Recent attacks in Paris, Beirut and Baghdad and the downing of Metrojet Flight 9268 over the Sinai Peninsula have, in typically horrifying fashion, proven that ISIS has metastasised beyond its “J.V. team” origins. International outrage erupted, triggered by the attacks’ sophistication and the heightened threat they represent. Wary rivals like the United States and Russia should use their hardened resolve to seek deeper cooperation and assemble a coordinated front against the group. While impressive in the short term, these attacks may well have set the bell tolling for ISIS.
The United States and Russia, the strongest powers involved in the Middle Eastern quagmire, are the international lynchpins of two loosely opposing groups whose members are also, at least nominally, fighting ISIS. Washington is allied with Turkey and the Sunni Gulf states while Moscow supports the Shia governments of Iran and Bashar al-Assad’s beleaguered Syrian regime.
Neither side can triumph in this wider regional power struggle that forms the backdrop for ISIS growth (although they are certainly not monolithic in their aims) without the support of their great power patron. This should afford both the United States and Russia strong influence over their allies in bringing their strength to bear against ISIS.
Geographically, the United States and Russia are also well situated to coordinate their coalitions’ anti-ISIS efforts. Russia is heavily involved in backing Assad in western Syria while the United States has a military presence in Iraq and infrastructure throughout the Persian Gulf. ISIS sits in a vice between the United States and Russia with the two powers on the brink of turning the screw.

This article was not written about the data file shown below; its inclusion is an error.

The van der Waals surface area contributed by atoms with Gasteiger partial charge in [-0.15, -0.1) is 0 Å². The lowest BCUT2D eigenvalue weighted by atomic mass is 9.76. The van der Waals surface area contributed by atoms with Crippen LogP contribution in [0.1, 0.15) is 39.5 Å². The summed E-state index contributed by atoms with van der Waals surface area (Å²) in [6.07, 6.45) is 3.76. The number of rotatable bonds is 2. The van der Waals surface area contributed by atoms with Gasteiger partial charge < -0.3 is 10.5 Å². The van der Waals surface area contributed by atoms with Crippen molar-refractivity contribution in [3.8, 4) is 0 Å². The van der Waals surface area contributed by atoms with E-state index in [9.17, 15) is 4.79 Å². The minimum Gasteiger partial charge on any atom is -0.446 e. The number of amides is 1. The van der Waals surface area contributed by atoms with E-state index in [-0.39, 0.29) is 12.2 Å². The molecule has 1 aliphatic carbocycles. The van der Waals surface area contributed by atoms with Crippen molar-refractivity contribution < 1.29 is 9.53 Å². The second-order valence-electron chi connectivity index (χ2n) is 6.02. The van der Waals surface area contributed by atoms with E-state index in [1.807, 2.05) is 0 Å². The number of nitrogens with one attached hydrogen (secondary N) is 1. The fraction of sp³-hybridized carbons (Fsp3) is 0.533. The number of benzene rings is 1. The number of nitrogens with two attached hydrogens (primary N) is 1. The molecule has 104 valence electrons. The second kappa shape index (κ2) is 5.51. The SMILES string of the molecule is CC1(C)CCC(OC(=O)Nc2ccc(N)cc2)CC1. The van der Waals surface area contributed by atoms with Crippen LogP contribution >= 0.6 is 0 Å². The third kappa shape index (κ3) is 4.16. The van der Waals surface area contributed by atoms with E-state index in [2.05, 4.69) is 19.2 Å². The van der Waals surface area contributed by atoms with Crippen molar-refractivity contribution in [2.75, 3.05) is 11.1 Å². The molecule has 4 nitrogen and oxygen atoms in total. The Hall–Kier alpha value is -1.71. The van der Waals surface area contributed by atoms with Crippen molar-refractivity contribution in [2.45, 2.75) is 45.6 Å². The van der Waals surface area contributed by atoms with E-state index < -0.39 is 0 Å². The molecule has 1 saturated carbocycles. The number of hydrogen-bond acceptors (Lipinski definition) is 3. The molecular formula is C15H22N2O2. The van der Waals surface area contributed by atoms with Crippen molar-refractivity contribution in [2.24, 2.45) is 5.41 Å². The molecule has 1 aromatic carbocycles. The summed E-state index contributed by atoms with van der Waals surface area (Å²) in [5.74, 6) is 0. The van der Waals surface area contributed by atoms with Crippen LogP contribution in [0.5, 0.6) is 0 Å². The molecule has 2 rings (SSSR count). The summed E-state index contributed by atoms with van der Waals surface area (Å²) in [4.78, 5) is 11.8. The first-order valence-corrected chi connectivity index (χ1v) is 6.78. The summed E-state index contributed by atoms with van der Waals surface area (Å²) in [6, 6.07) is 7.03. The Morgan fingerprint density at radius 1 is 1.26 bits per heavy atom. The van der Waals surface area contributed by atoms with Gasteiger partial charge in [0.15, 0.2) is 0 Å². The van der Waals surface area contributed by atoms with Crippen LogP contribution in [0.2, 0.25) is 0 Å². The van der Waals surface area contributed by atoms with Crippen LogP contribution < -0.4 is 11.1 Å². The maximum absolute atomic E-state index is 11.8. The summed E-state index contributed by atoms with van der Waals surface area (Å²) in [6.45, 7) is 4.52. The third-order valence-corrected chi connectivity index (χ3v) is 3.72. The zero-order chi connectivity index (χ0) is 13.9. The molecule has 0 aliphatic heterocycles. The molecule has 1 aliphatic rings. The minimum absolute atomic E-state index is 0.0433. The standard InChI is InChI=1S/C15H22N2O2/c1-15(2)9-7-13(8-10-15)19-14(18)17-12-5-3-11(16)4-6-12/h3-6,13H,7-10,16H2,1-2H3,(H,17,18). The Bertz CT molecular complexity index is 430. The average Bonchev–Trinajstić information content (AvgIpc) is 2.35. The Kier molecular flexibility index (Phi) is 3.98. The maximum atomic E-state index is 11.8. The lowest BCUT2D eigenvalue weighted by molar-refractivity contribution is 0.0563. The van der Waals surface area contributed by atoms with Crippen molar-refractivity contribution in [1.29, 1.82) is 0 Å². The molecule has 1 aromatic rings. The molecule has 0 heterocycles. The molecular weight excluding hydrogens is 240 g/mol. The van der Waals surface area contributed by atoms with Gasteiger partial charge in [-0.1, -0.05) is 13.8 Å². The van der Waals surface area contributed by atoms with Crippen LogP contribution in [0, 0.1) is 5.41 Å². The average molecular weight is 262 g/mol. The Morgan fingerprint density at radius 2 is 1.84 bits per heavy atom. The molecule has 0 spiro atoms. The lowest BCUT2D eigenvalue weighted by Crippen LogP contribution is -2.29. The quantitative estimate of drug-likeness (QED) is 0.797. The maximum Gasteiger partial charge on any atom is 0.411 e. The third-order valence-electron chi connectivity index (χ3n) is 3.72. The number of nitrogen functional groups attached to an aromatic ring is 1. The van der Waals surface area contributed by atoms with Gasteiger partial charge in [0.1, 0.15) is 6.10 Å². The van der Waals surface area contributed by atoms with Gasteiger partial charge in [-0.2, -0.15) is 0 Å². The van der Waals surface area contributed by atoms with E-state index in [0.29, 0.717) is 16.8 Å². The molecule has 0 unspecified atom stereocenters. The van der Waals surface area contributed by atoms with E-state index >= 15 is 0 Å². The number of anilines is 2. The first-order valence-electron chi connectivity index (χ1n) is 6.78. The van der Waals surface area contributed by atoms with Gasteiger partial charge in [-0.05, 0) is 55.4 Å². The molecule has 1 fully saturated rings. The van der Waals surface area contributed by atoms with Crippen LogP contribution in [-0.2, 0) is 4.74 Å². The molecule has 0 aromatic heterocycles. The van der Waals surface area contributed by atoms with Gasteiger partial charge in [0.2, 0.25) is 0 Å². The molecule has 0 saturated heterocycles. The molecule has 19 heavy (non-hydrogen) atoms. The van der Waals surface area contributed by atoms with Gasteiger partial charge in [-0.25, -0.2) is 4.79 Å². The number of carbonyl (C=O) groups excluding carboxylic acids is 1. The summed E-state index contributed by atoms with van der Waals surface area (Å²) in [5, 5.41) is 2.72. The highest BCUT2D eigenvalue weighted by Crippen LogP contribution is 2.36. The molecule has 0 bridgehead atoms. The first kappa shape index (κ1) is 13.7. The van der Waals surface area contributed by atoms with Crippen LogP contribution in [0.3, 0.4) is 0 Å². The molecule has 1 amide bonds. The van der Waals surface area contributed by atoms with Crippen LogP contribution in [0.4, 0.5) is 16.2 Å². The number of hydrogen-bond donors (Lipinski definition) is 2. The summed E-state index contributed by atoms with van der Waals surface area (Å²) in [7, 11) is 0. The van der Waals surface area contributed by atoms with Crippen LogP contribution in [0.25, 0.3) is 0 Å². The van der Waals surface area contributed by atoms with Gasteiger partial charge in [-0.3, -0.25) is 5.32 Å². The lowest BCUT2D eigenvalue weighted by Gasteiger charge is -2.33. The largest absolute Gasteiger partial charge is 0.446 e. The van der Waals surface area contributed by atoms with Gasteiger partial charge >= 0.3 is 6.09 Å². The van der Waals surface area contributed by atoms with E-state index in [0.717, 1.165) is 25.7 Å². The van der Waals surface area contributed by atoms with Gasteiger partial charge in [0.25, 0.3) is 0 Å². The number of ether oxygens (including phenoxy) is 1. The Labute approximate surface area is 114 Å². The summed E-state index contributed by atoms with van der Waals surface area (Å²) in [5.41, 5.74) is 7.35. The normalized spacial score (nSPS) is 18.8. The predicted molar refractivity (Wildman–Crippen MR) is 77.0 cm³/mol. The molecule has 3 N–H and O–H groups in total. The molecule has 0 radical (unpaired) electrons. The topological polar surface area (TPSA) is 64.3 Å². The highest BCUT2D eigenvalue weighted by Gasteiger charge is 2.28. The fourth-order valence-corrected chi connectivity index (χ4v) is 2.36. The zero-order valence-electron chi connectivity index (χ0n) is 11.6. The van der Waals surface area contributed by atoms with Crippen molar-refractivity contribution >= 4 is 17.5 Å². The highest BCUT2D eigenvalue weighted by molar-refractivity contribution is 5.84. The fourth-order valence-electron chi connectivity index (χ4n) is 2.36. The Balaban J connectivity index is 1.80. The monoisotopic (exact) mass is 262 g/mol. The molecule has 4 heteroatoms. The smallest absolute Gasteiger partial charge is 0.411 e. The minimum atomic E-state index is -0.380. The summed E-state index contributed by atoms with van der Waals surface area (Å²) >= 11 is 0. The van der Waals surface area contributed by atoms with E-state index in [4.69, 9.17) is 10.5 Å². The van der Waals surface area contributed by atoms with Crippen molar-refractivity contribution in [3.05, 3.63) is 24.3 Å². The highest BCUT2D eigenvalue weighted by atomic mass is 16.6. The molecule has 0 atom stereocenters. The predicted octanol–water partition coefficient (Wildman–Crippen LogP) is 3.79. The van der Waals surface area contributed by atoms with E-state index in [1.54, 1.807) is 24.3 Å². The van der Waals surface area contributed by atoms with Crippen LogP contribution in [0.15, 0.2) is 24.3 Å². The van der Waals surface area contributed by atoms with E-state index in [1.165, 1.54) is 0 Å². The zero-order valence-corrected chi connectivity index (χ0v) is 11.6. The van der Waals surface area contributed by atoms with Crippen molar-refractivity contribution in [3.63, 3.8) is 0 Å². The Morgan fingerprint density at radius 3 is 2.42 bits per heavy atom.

Inviting as such a scenario may be, powers outside the region should resist deploying ground forces to fight ISIS. Large contingents of Western or Russian troops in Iraq and Syria will fuel ISIS’ return of the crusaders narrative and strengthen their recruiting power among prospective fighters. Such ammunition gifted to the group’s propaganda-savvy media minds would outweigh the benefits of large Western or Russian troop contingents and would place a far higher price on peace.
Any ground effort to dislodge ISIS must comprise primarily Middle Eastern military forces. Foreign opposition to ISIS will be answered with epithets against imperialism but relying on regional ground troops will undercut the group’s vitriol. Instead of going in guns blazing, Western and Russian militaries should support their partners with matériel, intelligence and expertise.
In addition, world powers should focus on providing humanitarian assistance to those who will inevitably be displaced by the bloody conflict to come. This should start on our own shores by taking in refugees, but should also extend to supporting areas liberated from ISIS control. Food and medical supplies should feature prominently on cargo plane pallets; their provision will further take the wind out of ISIS’ propaganda sails.